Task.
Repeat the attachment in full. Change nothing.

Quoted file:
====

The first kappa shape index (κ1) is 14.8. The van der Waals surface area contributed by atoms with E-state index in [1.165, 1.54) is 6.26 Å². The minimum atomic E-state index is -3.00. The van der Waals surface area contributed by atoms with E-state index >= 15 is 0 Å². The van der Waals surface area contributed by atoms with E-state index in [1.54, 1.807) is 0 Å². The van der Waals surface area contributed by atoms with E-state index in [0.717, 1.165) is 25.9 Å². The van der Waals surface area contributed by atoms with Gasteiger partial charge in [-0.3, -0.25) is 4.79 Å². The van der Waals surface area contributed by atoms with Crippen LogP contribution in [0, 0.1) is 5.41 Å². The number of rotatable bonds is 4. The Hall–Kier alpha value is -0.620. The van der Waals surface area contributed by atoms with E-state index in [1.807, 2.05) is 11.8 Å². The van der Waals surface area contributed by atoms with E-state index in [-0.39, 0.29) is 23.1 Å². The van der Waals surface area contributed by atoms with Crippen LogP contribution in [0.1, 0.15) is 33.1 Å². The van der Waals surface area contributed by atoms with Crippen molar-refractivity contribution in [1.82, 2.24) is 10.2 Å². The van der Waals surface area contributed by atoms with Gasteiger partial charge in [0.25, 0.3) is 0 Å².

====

The first kappa shape index (κ1) is 14.8. The van der Waals surface area contributed by atoms with E-state index in [1.165, 1.54) is 6.26 Å². The minimum atomic E-state index is -3.00. The van der Waals surface area contributed by atoms with E-state index >= 15 is 0 Å². The van der Waals surface area contributed by atoms with E-state index in [1.54, 1.807) is 0 Å². The van der Waals surface area contributed by atoms with E-state index in [0.717, 1.165) is 25.9 Å². The van der Waals surface area contributed by atoms with Gasteiger partial charge in [-0.3, -0.25) is 4.79 Å². The van der Waals surface area contributed by atoms with Crippen LogP contribution in [0, 0.1) is 5.41 Å². The number of rotatable bonds is 4. The Hall–Kier alpha value is -0.620. The van der Waals surface area contributed by atoms with E-state index in [1.807, 2.05) is 11.8 Å². The van der Waals surface area contributed by atoms with E-state index in [-0.39, 0.29) is 23.1 Å². The van der Waals surface area contributed by atoms with Crippen LogP contribution in [0.1, 0.15) is 33.1 Å². The van der Waals surface area contributed by atoms with Crippen molar-refractivity contribution in [1.82, 2.24) is 10.2 Å². The van der Waals surface area contributed by atoms with Gasteiger partial charge in [0.25, 0.3) is 0 Å².